BUENOS AIRES, Argentina Argentina became the first Latin American nation to legalize gay marriage Thursday, granting same-sex couples all the legal rights, responsibilities and protections that marriage brings to heterosexuals.
The laws passage a priority for President Cristina Fernandezs government has inspired activists to push for similar laws in other countries, and a wave of gay weddings are expected in Buenos Aires. Some gay business leaders are predicting an economic ripple effect from an increase in tourism among gays and lesbians who will see Argentina as an even more attractive destination.
But it also carries political risks for Fernandez and her husband, former President Nestor Kirchner. The vote divided their governing coalition, and while gay rights have strong support in the capital, anti-gay feelings still run strong in much of Argentine society, where the vast majority of people are Roman Catholic.
From today onward, Argentina is a more just and democratic country, said Maria Rachid, president of the Argentine Lesbian, Gay, Bisexual and Transgender federation. The law not only recognizes the rights of our families, but also the possibility of having access to health care, to leave a pension, to leave our assets to the people with whom we have shared many years of life, including our children, she said.
After a marathon debate that touched on religion, ethics, the legacy of Argentinas dictatorship and the challenges of raising children, the 33-27 Senate vote was tallied shortly before dawn, with three abstentions. Because the lower house already approved it, the law takes effect within days.
Gays and lesbians who have already found Buenos Aires to be a welcoming place to live will likely rush to the altar, but same-sex couples from other countries will need to live in Argentina before becoming eligible, and the necessary residency documents can take months to obtain.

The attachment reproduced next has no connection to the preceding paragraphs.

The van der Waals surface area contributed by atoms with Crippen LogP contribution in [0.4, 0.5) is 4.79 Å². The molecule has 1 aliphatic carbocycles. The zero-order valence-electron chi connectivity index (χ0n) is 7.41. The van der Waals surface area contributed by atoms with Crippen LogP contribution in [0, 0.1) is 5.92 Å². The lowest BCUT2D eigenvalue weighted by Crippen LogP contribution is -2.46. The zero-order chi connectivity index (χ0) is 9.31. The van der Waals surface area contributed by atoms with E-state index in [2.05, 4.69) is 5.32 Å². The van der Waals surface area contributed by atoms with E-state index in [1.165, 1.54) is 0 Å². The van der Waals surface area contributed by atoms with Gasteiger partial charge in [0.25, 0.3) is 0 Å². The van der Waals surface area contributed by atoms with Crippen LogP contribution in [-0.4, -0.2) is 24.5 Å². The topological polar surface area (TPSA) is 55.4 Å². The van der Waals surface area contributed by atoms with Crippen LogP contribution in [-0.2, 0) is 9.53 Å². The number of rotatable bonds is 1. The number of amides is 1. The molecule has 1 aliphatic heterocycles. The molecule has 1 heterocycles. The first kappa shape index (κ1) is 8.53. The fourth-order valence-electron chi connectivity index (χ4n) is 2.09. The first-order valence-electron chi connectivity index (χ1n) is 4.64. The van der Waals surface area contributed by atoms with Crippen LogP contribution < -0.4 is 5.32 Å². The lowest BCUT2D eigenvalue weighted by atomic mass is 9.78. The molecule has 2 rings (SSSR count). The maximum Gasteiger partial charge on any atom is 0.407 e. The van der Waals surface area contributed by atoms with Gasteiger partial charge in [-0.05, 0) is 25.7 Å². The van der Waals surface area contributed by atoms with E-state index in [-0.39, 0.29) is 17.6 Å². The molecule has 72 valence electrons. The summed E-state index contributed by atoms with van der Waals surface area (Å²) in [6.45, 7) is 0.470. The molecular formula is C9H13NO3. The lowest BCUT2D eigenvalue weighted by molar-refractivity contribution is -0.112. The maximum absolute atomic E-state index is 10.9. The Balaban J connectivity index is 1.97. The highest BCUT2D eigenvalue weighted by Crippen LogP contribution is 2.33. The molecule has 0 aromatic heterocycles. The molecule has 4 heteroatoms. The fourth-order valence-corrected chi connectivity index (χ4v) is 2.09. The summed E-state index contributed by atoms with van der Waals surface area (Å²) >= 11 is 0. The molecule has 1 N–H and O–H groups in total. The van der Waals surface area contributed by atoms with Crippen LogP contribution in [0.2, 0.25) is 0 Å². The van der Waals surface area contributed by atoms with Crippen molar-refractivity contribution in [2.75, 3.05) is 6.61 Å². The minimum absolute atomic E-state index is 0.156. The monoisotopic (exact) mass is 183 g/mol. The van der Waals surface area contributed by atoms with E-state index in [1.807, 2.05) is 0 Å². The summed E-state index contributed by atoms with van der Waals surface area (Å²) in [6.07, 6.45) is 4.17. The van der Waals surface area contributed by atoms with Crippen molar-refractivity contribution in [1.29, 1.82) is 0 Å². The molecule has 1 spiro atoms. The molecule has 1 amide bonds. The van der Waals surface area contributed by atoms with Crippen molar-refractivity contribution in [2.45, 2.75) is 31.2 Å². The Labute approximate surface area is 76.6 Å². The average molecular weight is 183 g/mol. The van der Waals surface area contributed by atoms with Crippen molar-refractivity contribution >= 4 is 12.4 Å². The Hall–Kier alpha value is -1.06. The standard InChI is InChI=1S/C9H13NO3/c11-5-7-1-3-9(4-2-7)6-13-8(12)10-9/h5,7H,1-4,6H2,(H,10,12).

The approval came despite a concerted campaign by the Roman Catholic Church and evangelical groups, which drew 60,000 people to march on Congress and urged parents in churches and schools to work against passage. Cardinal Jorge Mario Bergoglio led the campaign, saying children need to have the right to be raised and educated by a father and a mother.
Opponents of gay marriage proposed a civil-union law instead that would have barred gays from adopting or undergoing in-vitro fertilization to have children, and enabled any civil servant to conscientiously object to register gay couples. In the end, parliamentary maneuvers kept the Senate from voting on civil unions as the government bet all or nothing on the more politically difficult option of marriage.
Im proud that we never tried for civil unions, always for complete equality, said Esteban Paulon, the LGBT federations general secretary. He credits an enormous conviction that equality means the same rights with the same names.
The final vote split both the governing coalition and the opposition, with lawmakers on both sides saying they went with their convictions.
Sen. Juan Perez Alsina, usually a loyal supporter of the president, called marriage between a man and a woman essential for the preservation of the species.
But others compared the discrimination closeted gays face to the oppression millions suffered under Argentinas dictatorship years ago, and urged their fellow senators to show the world how much Argentina has matured. Society has grown up. We arent the same as we were before, Sen. Daniel Filmus said.